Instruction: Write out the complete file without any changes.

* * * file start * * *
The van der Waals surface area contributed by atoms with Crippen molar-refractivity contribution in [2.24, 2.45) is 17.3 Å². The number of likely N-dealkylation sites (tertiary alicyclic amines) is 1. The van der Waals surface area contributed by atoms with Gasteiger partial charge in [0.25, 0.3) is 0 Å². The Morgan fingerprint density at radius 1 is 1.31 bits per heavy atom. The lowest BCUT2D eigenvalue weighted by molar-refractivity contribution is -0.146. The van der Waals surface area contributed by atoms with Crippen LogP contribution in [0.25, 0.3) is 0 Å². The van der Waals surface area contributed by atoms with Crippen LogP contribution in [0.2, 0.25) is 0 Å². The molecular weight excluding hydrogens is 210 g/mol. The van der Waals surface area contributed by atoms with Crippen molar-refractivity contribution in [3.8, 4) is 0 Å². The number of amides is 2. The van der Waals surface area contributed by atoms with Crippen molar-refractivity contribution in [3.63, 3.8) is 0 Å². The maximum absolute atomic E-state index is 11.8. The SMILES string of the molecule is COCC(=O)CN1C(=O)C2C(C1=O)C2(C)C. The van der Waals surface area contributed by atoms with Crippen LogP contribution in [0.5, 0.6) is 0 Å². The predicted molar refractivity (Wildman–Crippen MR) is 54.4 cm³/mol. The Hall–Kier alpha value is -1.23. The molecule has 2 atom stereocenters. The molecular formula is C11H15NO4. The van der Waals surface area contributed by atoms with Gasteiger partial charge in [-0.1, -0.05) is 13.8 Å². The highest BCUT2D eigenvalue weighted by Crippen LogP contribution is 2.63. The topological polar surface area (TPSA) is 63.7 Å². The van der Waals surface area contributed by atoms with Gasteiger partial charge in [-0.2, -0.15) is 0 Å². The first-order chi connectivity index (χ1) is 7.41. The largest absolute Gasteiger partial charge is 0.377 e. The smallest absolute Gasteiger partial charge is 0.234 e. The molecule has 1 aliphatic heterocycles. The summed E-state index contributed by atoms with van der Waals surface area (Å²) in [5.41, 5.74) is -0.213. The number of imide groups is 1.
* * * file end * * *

The van der Waals surface area contributed by atoms with Crippen molar-refractivity contribution in [2.24, 2.45) is 17.3 Å². The number of likely N-dealkylation sites (tertiary alicyclic amines) is 1. The van der Waals surface area contributed by atoms with Gasteiger partial charge in [0.25, 0.3) is 0 Å². The Morgan fingerprint density at radius 1 is 1.31 bits per heavy atom. The lowest BCUT2D eigenvalue weighted by molar-refractivity contribution is -0.146. The van der Waals surface area contributed by atoms with Crippen LogP contribution in [0.25, 0.3) is 0 Å². The van der Waals surface area contributed by atoms with Crippen LogP contribution in [0.2, 0.25) is 0 Å². The molecular weight excluding hydrogens is 210 g/mol. The van der Waals surface area contributed by atoms with Crippen molar-refractivity contribution in [3.8, 4) is 0 Å². The number of amides is 2. The van der Waals surface area contributed by atoms with Crippen molar-refractivity contribution in [3.63, 3.8) is 0 Å². The maximum absolute atomic E-state index is 11.8. The SMILES string of the molecule is COCC(=O)CN1C(=O)C2C(C1=O)C2(C)C. The van der Waals surface area contributed by atoms with Crippen LogP contribution in [0.5, 0.6) is 0 Å². The predicted molar refractivity (Wildman–Crippen MR) is 54.4 cm³/mol. The Hall–Kier alpha value is -1.23. The molecule has 2 atom stereocenters. The molecular formula is C11H15NO4. The van der Waals surface area contributed by atoms with Gasteiger partial charge in [-0.1, -0.05) is 13.8 Å². The highest BCUT2D eigenvalue weighted by Crippen LogP contribution is 2.63. The topological polar surface area (TPSA) is 63.7 Å². The van der Waals surface area contributed by atoms with Gasteiger partial charge in [-0.2, -0.15) is 0 Å². The first-order chi connectivity index (χ1) is 7.41. The largest absolute Gasteiger partial charge is 0.377 e. The smallest absolute Gasteiger partial charge is 0.234 e. The molecule has 1 aliphatic heterocycles. The summed E-state index contributed by atoms with van der Waals surface area (Å²) in [5.41, 5.74) is -0.213. The number of imide groups is 1.